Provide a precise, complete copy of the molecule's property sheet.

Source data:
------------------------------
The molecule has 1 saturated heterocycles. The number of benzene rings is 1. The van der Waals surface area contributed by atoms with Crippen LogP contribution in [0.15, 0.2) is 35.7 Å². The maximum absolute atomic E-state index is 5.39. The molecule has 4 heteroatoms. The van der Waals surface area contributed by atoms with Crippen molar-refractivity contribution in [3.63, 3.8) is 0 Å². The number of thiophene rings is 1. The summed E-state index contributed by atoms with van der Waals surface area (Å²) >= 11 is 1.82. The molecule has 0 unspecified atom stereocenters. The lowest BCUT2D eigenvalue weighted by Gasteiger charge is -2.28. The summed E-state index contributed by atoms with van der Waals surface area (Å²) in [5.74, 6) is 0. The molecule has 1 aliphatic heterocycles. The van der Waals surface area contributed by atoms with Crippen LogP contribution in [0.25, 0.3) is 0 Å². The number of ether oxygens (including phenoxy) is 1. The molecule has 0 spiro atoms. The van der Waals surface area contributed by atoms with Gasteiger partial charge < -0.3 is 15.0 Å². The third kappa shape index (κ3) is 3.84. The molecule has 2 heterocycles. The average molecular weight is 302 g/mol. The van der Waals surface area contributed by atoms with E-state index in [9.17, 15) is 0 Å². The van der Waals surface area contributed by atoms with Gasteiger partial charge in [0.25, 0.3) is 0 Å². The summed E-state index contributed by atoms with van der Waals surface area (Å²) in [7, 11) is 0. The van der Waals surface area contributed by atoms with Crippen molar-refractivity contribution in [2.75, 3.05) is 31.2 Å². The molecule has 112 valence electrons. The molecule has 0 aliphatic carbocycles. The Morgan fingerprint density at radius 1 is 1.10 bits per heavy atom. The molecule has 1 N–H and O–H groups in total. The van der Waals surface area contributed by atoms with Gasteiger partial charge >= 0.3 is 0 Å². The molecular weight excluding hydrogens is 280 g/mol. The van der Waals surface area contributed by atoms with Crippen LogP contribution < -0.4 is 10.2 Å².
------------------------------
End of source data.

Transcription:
The molecule has 1 saturated heterocycles. The number of benzene rings is 1. The van der Waals surface area contributed by atoms with Crippen LogP contribution in [0.15, 0.2) is 35.7 Å². The maximum absolute atomic E-state index is 5.39. The molecule has 4 heteroatoms. The van der Waals surface area contributed by atoms with Crippen molar-refractivity contribution in [3.63, 3.8) is 0 Å². The number of thiophene rings is 1. The summed E-state index contributed by atoms with van der Waals surface area (Å²) >= 11 is 1.82. The molecule has 0 unspecified atom stereocenters. The lowest BCUT2D eigenvalue weighted by Gasteiger charge is -2.28. The summed E-state index contributed by atoms with van der Waals surface area (Å²) in [5.74, 6) is 0. The molecule has 1 aliphatic heterocycles. The van der Waals surface area contributed by atoms with Crippen LogP contribution in [0.25, 0.3) is 0 Å². The number of ether oxygens (including phenoxy) is 1. The molecule has 0 spiro atoms. The van der Waals surface area contributed by atoms with Gasteiger partial charge < -0.3 is 15.0 Å². The third kappa shape index (κ3) is 3.84. The molecule has 2 heterocycles. The average molecular weight is 302 g/mol. The van der Waals surface area contributed by atoms with E-state index in [9.17, 15) is 0 Å². The van der Waals surface area contributed by atoms with Gasteiger partial charge in [0.25, 0.3) is 0 Å². The summed E-state index contributed by atoms with van der Waals surface area (Å²) in [7, 11) is 0. The van der Waals surface area contributed by atoms with Crippen molar-refractivity contribution in [2.75, 3.05) is 31.2 Å². The molecule has 112 valence electrons. The molecule has 0 aliphatic carbocycles. The Morgan fingerprint density at radius 1 is 1.10 bits per heavy atom. The molecule has 1 N–H and O–H groups in total. The van der Waals surface area contributed by atoms with Gasteiger partial charge >= 0.3 is 0 Å². The molecular weight excluding hydrogens is 280 g/mol. The van der Waals surface area contributed by atoms with Crippen LogP contribution < -0.4 is 10.2 Å².